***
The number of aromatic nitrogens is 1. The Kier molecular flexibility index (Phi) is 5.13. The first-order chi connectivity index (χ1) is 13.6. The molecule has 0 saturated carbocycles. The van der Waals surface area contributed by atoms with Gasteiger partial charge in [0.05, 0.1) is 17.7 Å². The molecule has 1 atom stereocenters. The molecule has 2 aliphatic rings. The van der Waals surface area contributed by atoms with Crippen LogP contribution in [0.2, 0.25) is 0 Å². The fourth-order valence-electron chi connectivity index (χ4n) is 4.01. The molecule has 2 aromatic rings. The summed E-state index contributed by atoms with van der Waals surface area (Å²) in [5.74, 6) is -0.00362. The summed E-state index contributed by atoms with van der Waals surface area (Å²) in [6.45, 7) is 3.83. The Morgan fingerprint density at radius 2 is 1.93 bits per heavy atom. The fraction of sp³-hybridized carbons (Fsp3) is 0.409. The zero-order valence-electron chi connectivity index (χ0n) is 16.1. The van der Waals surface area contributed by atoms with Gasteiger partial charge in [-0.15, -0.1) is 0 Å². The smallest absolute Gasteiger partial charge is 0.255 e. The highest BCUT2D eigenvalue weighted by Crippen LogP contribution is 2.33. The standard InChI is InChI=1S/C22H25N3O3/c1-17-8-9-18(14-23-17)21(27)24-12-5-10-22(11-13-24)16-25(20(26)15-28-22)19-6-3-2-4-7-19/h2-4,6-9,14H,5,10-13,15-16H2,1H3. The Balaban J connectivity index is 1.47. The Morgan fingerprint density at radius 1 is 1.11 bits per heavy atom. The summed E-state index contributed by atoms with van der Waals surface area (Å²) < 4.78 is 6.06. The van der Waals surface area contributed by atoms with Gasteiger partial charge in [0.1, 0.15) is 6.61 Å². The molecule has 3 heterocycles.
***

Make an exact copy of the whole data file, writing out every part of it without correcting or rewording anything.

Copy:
The number of aromatic nitrogens is 1. The Kier molecular flexibility index (Phi) is 5.13. The first-order chi connectivity index (χ1) is 13.6. The molecule has 0 saturated carbocycles. The van der Waals surface area contributed by atoms with Gasteiger partial charge in [0.05, 0.1) is 17.7 Å². The molecule has 1 atom stereocenters. The molecule has 2 aliphatic rings. The van der Waals surface area contributed by atoms with Crippen LogP contribution in [0.2, 0.25) is 0 Å². The fourth-order valence-electron chi connectivity index (χ4n) is 4.01. The molecule has 2 aromatic rings. The summed E-state index contributed by atoms with van der Waals surface area (Å²) in [5.74, 6) is -0.00362. The summed E-state index contributed by atoms with van der Waals surface area (Å²) in [6.45, 7) is 3.83. The Morgan fingerprint density at radius 2 is 1.93 bits per heavy atom. The fraction of sp³-hybridized carbons (Fsp3) is 0.409. The zero-order valence-electron chi connectivity index (χ0n) is 16.1. The van der Waals surface area contributed by atoms with Gasteiger partial charge in [-0.15, -0.1) is 0 Å². The smallest absolute Gasteiger partial charge is 0.255 e. The highest BCUT2D eigenvalue weighted by Crippen LogP contribution is 2.33. The standard InChI is InChI=1S/C22H25N3O3/c1-17-8-9-18(14-23-17)21(27)24-12-5-10-22(11-13-24)16-25(20(26)15-28-22)19-6-3-2-4-7-19/h2-4,6-9,14H,5,10-13,15-16H2,1H3. The Balaban J connectivity index is 1.47. The Morgan fingerprint density at radius 1 is 1.11 bits per heavy atom. The summed E-state index contributed by atoms with van der Waals surface area (Å²) < 4.78 is 6.06. The van der Waals surface area contributed by atoms with Gasteiger partial charge in [0.1, 0.15) is 6.61 Å². The molecule has 3 heterocycles.